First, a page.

Do the Evolution, Georgia Edition

Or, as some Georgia educators prefer, “Do biological changes over time.”

I’m a little too outraged to comment on this story in detail, but the Georgia Department of Education has decided that the best way to correct the state’s educational problems is to no longer require teachers to cover evolution in detail (if they mention it at all) in their science courses. As one proposal would have it, the word evolution would be replaced with the euphemism, “biological changes over time,” because, as one educator suggests, evolution conjures up the image of that whole “man-monkey” thing.

Biology teachers across the state are rightly angry about the curriculum, with 26-year North Cobb High School biology teacher Wes McCoy pointing out that less experienced teachers will take their cue from the state requirements:

“They’re either going to tread very lightly or they’re going to ignore it,” McCoy said. “Students will be learning some of the components of evolution. They’re going to be missing how that integrates with the rest of biology.”

More significantly, buried about fourteen paragraphs into the article, the author notes that

Georgia’s curriculum exam, the CRCT, will be rewritten to align with the new curriculum. And the state exam is the basis for federal evaluation, which encourages schools and teachers to focus on teaching the material that will be tested.

So, in order to get federal funding, teachers will feel obligated to teach towards the state test, which will make it even less likely that Georgia students will have adequate understanding of evolution’s importance to scientific theory.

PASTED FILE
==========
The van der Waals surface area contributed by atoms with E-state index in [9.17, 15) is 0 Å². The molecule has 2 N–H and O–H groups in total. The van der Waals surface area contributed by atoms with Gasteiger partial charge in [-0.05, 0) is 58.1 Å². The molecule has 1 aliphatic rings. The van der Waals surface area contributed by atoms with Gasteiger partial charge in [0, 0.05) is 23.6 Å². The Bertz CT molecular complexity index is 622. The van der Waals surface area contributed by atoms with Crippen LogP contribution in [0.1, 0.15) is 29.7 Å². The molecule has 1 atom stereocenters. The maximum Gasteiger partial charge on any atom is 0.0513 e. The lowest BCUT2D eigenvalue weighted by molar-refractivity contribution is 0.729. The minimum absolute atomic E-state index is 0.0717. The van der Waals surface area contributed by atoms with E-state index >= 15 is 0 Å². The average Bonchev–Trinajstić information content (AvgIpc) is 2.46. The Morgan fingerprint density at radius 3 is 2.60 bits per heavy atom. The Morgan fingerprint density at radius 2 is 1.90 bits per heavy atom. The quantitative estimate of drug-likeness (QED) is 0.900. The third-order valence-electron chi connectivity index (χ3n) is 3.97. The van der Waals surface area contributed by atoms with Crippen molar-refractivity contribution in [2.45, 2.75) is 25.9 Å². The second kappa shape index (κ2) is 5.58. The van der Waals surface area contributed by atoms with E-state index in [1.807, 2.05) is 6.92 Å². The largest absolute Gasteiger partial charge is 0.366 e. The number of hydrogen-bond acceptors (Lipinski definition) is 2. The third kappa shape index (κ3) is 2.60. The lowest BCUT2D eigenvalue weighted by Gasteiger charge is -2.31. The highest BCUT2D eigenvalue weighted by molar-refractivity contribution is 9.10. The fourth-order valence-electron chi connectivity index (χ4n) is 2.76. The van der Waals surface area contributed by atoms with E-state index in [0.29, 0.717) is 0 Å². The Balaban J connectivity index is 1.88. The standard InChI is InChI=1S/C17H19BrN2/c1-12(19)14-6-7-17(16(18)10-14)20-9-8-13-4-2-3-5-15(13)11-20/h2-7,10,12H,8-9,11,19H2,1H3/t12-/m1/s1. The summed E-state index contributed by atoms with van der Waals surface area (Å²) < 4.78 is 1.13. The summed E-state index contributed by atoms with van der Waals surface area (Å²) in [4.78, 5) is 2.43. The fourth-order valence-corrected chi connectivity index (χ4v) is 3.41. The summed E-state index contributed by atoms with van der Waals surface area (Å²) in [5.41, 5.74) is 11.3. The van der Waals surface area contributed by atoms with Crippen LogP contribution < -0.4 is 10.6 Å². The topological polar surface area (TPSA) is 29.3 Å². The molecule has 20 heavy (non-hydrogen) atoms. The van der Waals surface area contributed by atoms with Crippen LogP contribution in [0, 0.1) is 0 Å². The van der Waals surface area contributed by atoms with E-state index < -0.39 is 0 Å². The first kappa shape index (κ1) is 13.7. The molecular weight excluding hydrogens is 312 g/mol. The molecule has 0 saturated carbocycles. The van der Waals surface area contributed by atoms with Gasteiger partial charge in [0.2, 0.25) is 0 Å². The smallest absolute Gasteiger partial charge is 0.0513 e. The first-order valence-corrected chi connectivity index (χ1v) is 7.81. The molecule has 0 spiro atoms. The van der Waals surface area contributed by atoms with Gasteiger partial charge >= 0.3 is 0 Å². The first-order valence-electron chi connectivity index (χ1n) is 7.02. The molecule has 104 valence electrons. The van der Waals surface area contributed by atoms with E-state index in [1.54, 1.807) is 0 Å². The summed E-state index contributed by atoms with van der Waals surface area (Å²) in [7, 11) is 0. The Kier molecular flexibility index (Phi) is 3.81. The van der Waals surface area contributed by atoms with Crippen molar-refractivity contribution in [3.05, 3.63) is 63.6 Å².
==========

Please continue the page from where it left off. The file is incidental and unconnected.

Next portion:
Information about the proposed curriculum, including a contact page, is available here.

Updated to express further outrage.


  1. natalie Said,

    January 29, 2004 @ 11:30 am

    Yowza. I’m a product of the Georgia public schools system and I think this is a really boneheaded move. I don’t recall very much emphasis on evolution from my 10th grade AP Biology class as it was! My freshman year in college, I took a class called “Evolution” and was all excited about learning the secrets that I hadn’t learned in high school. As I went through the class, I figured out that there was no great secret, no hidden agenda to do away with the Bible or with God. Regardless of whether you call it “biological changes over time” (as the Georgia proposal suggests) or “evolution,” it’s still the same durn thing. And it happens. And it doesn’t mean that God isn’t involved, you silly fundies!
    *Rant over. whew!*

  2. chuck Said,

    January 29, 2004 @ 11:54 am

    I’m also a product of the Georgia public school system, and I don’t remember much discussion of evolution, either, but I honestly don’t remember much about my science classes in the first place.

    It’s frustrating to see such policies tied to federal funding, too.

  3. mjones Said,

    January 29, 2004 @ 10:11 pm

    When was the Scopes Trial? The mid-1920s? Eighty years later, plus ça change, plus c’est la même chose… Time for a remake of Inherit the Wind.

  4. gttim Said,

    January 30, 2004 @ 10:37 am

    What’s a few more ignorant people in Georgia? I am starting to believe that if people don’t want their kids to know actual science, let them be stupid. Parent’s fault. If the kids are bright and have an interest in science, they will figure out they need to study evolution.

  5. Joseph Said,

    January 31, 2004 @ 1:27 am